Liturgical Colour : Green
Dear brothers and sisters in Christ, on this Sunday, we listened to the Lord speaking to us about the matter of the Law of God being put inside our hearts and minds, that each and every one of us may know how to live our lives truly in accordance with what God has willed for us and with what He has taught us all to do. For God’s Law is not just a mere formality or law to be obeyed without understanding what the Law is all about, or else, our obedience will be without meaning and purpose.
In the first reading today, taken from the Book of Deuteronomy, we heard of the reminder from God to His people that He has given them His Law and His commandments, and He has revealed these to them so that they may come to be faithful and be obedient to the way which He has shown all of them. God showed them all how they could be righteous and upright in their words, actions and deeds.
Unfortunately, they frequently disobeyed Him and rebelled against Him, walked away from His path and turning away from His laws and commandments, preferring to follow their own volitions and obeying false gods and idols instead. And all these were because of their failure and refusal to listen to the will of God and to the Law of the Lord, which they thought as a restraint and oppressive regulations.
But they failed to understand what the Law truly means, as were their descendants, who preserved those very same laws and commandments, and failed to understand their meaning even until then. The Pharisees and the teachers of the Law preserved the Law and enforced strict obedience to them on the people. They enforced hundreds of rules and regulations, and were focused on the details of the Law, but failed to know why the Law was there in the first place.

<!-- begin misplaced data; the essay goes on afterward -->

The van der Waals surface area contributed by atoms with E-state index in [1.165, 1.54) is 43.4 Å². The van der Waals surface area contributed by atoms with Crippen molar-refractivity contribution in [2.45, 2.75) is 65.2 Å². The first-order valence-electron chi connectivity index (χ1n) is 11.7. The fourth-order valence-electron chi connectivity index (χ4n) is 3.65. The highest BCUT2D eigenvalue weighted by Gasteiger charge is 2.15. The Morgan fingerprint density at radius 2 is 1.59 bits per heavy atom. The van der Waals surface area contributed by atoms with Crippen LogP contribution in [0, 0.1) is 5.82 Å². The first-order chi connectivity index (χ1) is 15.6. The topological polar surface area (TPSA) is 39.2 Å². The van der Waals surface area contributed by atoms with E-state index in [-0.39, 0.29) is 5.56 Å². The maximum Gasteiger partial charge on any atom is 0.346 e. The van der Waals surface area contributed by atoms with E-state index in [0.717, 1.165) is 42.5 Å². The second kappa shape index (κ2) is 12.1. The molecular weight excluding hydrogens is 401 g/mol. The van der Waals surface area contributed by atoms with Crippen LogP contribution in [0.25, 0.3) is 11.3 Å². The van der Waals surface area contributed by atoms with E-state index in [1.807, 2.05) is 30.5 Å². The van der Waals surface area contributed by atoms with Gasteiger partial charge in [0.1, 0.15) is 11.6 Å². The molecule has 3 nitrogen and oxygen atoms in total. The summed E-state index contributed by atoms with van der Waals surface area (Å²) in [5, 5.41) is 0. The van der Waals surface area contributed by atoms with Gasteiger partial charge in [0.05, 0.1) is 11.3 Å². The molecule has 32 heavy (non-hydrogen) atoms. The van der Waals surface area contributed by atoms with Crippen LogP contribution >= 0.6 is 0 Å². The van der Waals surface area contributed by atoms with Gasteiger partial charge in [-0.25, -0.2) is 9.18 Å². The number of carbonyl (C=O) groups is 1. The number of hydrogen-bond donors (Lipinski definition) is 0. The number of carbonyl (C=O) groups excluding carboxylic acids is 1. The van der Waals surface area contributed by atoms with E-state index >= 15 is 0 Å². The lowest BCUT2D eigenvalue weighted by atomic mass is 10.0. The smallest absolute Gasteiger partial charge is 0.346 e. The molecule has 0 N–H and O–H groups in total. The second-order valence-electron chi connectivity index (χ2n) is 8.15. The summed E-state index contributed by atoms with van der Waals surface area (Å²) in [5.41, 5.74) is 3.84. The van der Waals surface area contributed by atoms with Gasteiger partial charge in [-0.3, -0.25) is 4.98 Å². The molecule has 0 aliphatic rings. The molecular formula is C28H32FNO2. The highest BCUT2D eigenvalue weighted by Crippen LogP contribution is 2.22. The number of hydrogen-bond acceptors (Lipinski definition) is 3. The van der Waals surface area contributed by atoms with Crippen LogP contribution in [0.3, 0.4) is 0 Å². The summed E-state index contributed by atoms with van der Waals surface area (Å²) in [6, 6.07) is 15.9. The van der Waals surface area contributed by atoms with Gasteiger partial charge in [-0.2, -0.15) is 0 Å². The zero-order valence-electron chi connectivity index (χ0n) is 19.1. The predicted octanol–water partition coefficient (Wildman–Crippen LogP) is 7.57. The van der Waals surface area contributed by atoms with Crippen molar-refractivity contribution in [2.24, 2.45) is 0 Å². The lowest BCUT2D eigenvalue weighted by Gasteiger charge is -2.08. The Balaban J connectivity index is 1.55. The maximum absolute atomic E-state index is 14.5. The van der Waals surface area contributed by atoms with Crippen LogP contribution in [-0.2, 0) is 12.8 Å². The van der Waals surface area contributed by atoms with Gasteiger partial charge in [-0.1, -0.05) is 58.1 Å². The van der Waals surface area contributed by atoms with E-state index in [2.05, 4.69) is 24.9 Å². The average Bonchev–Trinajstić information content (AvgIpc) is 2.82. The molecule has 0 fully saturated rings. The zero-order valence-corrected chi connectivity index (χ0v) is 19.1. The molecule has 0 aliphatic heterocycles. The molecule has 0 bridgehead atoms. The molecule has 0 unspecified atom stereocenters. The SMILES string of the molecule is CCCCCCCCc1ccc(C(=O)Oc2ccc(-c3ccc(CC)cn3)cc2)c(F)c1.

And the Gospel passage which we have heard today put our understanding of the Law into a new understanding, as what the Lord Jesus spoke to His disciples using the famous parable of the Good Samaritan can tell us. We know this story of a good Samaritan man who helped a person robbed on his way to Jericho, while two other people, a priest and a Levite ignored him and just passed him by without helping him.
Now, we should understand deeper the symbolisms that exist in this parable, as the Lord wanted His disciples and all of us to know that it was not external piety and obedience to the Law that matter, but rather, our internal disposition, alignment, understanding and harmony with the Law that actually matter. The reality is that at that time, the society and the people of God were quite biased and had quite a bit of prejudice on the three people mentioned in the parable by Jesus.
The priest is usually a very respected person, as the priest symbolised the unity and link between God and man, as the one who is not just knowledgeable about the Law and God, but also as the one who offer the people’s sacrifices to God. Priests were also anointed by God to be His servants, and therefore, they were very essential in the livelihood of the people of God, and thus, commanded a large amount of respect.
Meanwhile, the Levite belonged to the tribe of Levi, from which priests were usually selected from. They were so important and honoured in their role, chosen by God, that they were traditionally not counted among the twelve tribes of Israel because they were supposed to be dwelling in all places, wherever there were need for priests. They were the descendants of Aaron and the priestly caste, and therefore also commanded a great deal of respect.